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Miners warned of mass layoffs weeks before W.Va. mine accident killed 2

Map locates site of a mine accident in Wharton, West Virginia; 1c x 1 3/4 inches; 46.5 mm x 44 mm;

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Map locates site of a mine accident in Wharton, West Virginia; 1c x 1 3/4 inches; 46.5 mm x 44 mm;

CHARLESTON, W.Va. - Weeks before an underground accident killed two workers, employees at a problem-plagued West Virginia mine were notified that they may lose their jobs because the coal was selling for less than the cost of digging it out.

Saint Louis-based Patriot Coal told all 450 workers at its Wells mining complex on April 23 that a large-scale layoff or closure of the mine was possible. Mine operators are required to give 60 days' notice before such actions under the federal Worker Adjustment and Retraining Notification Act, also known as WARN.

Miners Eric Legg and Gary Hensley died on Monday at Brody Mine No. 1, one of the mines within the Wells complex near Wharton. Legg and Hensley were performing a risky method known as retreat mining, where the roof is intentionally collapsed to retrieve more coal. Retreat mining is considered standard practice in mines where coal reserves are running out.

A friend and former boss of Legg's, Barry Brown, has said that Legg was preparing to start a new job in another mine sometime later this week.

Boone County administrator James Gore, who knows many of the miners at the site, said the county commission received the WARN notice a few weeks ago. That meant by the start of summer, Legg, Hensley and many co-workers could have been out of the Brody mine for good.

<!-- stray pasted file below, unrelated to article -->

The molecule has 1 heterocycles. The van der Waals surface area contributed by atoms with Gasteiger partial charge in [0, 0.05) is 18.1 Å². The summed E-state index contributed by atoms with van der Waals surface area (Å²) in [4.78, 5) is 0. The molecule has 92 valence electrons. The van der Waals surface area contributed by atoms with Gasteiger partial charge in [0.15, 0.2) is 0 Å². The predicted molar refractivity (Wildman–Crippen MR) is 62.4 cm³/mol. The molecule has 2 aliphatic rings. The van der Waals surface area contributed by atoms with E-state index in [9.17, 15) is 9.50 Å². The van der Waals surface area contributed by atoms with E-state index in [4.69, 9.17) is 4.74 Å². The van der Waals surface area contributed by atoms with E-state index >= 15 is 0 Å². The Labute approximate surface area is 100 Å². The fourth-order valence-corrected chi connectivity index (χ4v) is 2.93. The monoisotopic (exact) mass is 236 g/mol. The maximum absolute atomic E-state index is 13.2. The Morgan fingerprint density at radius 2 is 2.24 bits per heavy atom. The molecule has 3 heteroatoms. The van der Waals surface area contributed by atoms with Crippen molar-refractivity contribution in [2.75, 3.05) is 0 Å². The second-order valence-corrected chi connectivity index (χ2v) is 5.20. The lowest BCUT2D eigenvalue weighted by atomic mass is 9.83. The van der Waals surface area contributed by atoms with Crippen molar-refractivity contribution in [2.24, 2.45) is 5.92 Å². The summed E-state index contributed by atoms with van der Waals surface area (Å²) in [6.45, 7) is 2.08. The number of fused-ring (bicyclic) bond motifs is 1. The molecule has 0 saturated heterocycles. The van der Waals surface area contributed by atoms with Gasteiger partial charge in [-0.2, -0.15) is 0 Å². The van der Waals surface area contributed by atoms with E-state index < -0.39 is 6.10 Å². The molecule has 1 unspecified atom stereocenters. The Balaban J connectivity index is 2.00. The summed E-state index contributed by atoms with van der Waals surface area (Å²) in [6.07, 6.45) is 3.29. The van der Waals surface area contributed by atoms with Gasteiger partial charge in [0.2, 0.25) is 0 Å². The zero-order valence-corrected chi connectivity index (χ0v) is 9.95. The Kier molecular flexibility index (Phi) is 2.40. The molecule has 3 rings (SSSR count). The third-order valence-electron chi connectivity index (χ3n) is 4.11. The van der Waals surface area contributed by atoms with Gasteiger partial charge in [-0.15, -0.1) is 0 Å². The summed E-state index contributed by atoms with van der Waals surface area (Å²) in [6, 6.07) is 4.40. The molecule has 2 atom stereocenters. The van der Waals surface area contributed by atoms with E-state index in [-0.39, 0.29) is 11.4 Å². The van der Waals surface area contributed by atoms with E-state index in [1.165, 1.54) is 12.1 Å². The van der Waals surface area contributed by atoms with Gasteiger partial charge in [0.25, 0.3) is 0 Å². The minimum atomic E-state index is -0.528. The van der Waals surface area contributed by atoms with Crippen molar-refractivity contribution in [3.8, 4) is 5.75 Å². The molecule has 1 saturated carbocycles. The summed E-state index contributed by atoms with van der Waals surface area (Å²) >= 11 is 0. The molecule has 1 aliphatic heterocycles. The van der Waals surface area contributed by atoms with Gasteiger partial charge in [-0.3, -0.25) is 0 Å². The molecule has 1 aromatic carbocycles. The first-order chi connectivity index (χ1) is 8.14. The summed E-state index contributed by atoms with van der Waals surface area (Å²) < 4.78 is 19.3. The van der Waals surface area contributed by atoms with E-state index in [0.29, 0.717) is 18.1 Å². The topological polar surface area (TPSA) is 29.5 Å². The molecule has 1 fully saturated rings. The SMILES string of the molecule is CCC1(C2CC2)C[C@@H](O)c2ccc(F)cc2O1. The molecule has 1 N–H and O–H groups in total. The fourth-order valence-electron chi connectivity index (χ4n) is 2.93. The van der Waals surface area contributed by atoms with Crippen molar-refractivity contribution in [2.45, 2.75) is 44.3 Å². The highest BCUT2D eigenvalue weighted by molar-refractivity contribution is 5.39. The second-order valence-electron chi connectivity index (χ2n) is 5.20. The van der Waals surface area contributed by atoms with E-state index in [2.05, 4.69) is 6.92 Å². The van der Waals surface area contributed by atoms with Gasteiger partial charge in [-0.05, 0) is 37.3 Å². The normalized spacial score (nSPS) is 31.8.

"It is a sad situation," he said.

When the company issued the WARN Act notices, it said the cost of production exceeded the sales of price of coal.

"These actions are an unfortunate but necessary step to align Patriot's production with expected sales," Patriot Chief Executive Officer Bennett Hatfield said in a statement about the potential layoffs. "Both metallurgical and thermal coal markets continue to be challenging, with pricing at levels well below production costs at many Central Appalachian mines. Despite the savings we achieved in our reorganization, the production costs of these mines exceed today's depressed prices, necessitating these actions."

The company noted that in 2012 it reduced production at its Wells complex due to weakened demand for the coal, which is sold in the metallurgical market.

In the company's 2013 annual report, it also noted that it couldn't estimate the costs associated with contesting a designation by federal officials that the Brody No. 1 mine was a pattern violator for having so many safety problems — a rare label reserved for the industry's worst offenders. The mine was cited for 253 serious violations.

The report also noted it couldn't estimate the costs associated with complying with pattern violator inspections and the risk of partial or complete closure of the Brody mine.

The company emerged from bankruptcy in December after having its reorganization plan approved by a federal court.

Joe Main, the director of the federal Mine Safety and Health Administration, said that while his agency doesn't have the authority to shut down a problem mine, it can seek a court injunction that would do so.

He said MSHA has sought such an injunction only once, in 2010, against Massey Energy Co., to close a coal plant in Pike County, Kentucky — several months after an explosion killed 29 miners at Massey's Upper Big Branch mine in West Virginia. The government's lawsuit was settled when Massey subsequently decided to close the mine permanently.

Asked if the agency would seek an injunction against Patriot to close Brody Mine No. 1, Main told The Associated Press that "anything is possible."

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